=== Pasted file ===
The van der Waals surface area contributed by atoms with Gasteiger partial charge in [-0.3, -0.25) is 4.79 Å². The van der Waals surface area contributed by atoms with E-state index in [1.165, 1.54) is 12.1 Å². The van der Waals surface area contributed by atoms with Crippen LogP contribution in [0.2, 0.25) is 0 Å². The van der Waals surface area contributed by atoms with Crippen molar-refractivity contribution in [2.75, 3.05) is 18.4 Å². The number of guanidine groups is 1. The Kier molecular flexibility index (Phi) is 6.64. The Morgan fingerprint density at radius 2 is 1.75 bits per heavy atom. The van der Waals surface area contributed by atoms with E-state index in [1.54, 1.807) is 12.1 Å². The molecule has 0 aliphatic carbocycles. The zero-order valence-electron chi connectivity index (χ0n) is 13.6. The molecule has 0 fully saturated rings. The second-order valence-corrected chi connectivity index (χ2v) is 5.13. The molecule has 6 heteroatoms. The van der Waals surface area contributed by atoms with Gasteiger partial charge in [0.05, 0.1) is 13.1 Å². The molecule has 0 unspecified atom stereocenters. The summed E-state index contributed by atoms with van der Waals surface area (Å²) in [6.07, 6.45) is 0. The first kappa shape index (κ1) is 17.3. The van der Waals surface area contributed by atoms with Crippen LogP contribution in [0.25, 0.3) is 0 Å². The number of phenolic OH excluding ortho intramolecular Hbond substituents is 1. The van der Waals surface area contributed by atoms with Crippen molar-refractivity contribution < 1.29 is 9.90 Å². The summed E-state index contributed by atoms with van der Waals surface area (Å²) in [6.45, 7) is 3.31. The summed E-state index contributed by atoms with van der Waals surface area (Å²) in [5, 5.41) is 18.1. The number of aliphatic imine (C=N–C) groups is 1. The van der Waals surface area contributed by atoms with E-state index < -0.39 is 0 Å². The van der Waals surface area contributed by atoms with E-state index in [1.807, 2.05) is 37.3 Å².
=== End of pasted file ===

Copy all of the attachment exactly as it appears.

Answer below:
The van der Waals surface area contributed by atoms with Gasteiger partial charge in [-0.3, -0.25) is 4.79 Å². The van der Waals surface area contributed by atoms with E-state index in [1.165, 1.54) is 12.1 Å². The van der Waals surface area contributed by atoms with Crippen LogP contribution in [0.2, 0.25) is 0 Å². The van der Waals surface area contributed by atoms with Crippen molar-refractivity contribution in [2.75, 3.05) is 18.4 Å². The number of guanidine groups is 1. The Kier molecular flexibility index (Phi) is 6.64. The Morgan fingerprint density at radius 2 is 1.75 bits per heavy atom. The van der Waals surface area contributed by atoms with E-state index in [1.54, 1.807) is 12.1 Å². The molecule has 0 aliphatic carbocycles. The zero-order valence-electron chi connectivity index (χ0n) is 13.6. The molecule has 0 fully saturated rings. The second-order valence-corrected chi connectivity index (χ2v) is 5.13. The molecule has 6 heteroatoms. The van der Waals surface area contributed by atoms with Gasteiger partial charge in [0.05, 0.1) is 13.1 Å². The molecule has 0 unspecified atom stereocenters. The summed E-state index contributed by atoms with van der Waals surface area (Å²) in [6.07, 6.45) is 0. The first kappa shape index (κ1) is 17.3. The van der Waals surface area contributed by atoms with Crippen LogP contribution in [0.25, 0.3) is 0 Å². The number of phenolic OH excluding ortho intramolecular Hbond substituents is 1. The van der Waals surface area contributed by atoms with Crippen molar-refractivity contribution < 1.29 is 9.90 Å². The summed E-state index contributed by atoms with van der Waals surface area (Å²) in [6.45, 7) is 3.31. The summed E-state index contributed by atoms with van der Waals surface area (Å²) in [5, 5.41) is 18.1. The number of aliphatic imine (C=N–C) groups is 1. The van der Waals surface area contributed by atoms with E-state index < -0.39 is 0 Å². The van der Waals surface area contributed by atoms with E-state index in [1.807, 2.05) is 37.3 Å².